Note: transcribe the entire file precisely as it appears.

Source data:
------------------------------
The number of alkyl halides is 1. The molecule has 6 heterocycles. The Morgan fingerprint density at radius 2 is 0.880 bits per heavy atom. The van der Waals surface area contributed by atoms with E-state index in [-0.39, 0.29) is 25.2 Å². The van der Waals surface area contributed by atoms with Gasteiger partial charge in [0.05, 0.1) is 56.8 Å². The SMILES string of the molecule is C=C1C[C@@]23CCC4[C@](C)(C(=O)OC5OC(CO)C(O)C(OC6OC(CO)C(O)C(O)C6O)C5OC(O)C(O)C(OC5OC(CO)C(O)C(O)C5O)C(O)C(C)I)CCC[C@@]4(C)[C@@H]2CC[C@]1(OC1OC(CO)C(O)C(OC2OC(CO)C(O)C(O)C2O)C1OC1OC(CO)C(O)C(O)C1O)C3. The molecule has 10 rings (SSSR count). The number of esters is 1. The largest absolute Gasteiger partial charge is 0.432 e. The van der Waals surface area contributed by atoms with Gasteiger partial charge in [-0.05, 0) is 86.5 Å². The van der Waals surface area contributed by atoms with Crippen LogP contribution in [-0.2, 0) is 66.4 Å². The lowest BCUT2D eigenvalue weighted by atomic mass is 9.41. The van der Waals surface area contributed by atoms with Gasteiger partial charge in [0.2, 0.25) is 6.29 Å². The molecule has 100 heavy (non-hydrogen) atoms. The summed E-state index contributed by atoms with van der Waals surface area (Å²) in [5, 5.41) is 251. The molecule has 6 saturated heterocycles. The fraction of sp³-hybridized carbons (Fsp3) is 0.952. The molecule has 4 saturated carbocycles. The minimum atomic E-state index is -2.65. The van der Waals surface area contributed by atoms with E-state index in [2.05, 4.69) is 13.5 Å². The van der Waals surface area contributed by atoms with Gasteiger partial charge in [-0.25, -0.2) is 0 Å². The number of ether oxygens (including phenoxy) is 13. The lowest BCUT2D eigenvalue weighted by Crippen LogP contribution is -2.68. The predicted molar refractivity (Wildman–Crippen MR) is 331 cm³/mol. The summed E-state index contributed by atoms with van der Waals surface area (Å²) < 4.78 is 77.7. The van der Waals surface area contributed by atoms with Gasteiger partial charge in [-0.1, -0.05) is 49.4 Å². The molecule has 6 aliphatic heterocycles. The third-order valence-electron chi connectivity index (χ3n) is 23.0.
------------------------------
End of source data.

The number of alkyl halides is 1. The molecule has 6 heterocycles. The Morgan fingerprint density at radius 2 is 0.880 bits per heavy atom. The van der Waals surface area contributed by atoms with E-state index in [-0.39, 0.29) is 25.2 Å². The van der Waals surface area contributed by atoms with Gasteiger partial charge in [0.05, 0.1) is 56.8 Å². The SMILES string of the molecule is C=C1C[C@@]23CCC4[C@](C)(C(=O)OC5OC(CO)C(O)C(OC6OC(CO)C(O)C(O)C6O)C5OC(O)C(O)C(OC5OC(CO)C(O)C(O)C5O)C(O)C(C)I)CCC[C@@]4(C)[C@@H]2CC[C@]1(OC1OC(CO)C(O)C(OC2OC(CO)C(O)C(O)C2O)C1OC1OC(CO)C(O)C(O)C1O)C3. The molecule has 10 rings (SSSR count). The number of esters is 1. The largest absolute Gasteiger partial charge is 0.432 e. The van der Waals surface area contributed by atoms with Gasteiger partial charge in [-0.05, 0) is 86.5 Å². The van der Waals surface area contributed by atoms with Crippen LogP contribution in [-0.2, 0) is 66.4 Å². The lowest BCUT2D eigenvalue weighted by atomic mass is 9.41. The van der Waals surface area contributed by atoms with Gasteiger partial charge in [0.2, 0.25) is 6.29 Å². The molecule has 100 heavy (non-hydrogen) atoms. The summed E-state index contributed by atoms with van der Waals surface area (Å²) in [5, 5.41) is 251. The molecule has 6 saturated heterocycles. The fraction of sp³-hybridized carbons (Fsp3) is 0.952. The molecule has 4 saturated carbocycles. The minimum atomic E-state index is -2.65. The van der Waals surface area contributed by atoms with E-state index in [2.05, 4.69) is 13.5 Å². The van der Waals surface area contributed by atoms with Gasteiger partial charge in [-0.25, -0.2) is 0 Å². The number of ether oxygens (including phenoxy) is 13. The lowest BCUT2D eigenvalue weighted by Crippen LogP contribution is -2.68. The predicted molar refractivity (Wildman–Crippen MR) is 331 cm³/mol. The summed E-state index contributed by atoms with van der Waals surface area (Å²) < 4.78 is 77.7. The van der Waals surface area contributed by atoms with Gasteiger partial charge in [-0.1, -0.05) is 49.4 Å². The molecule has 6 aliphatic heterocycles. The third-order valence-electron chi connectivity index (χ3n) is 23.0.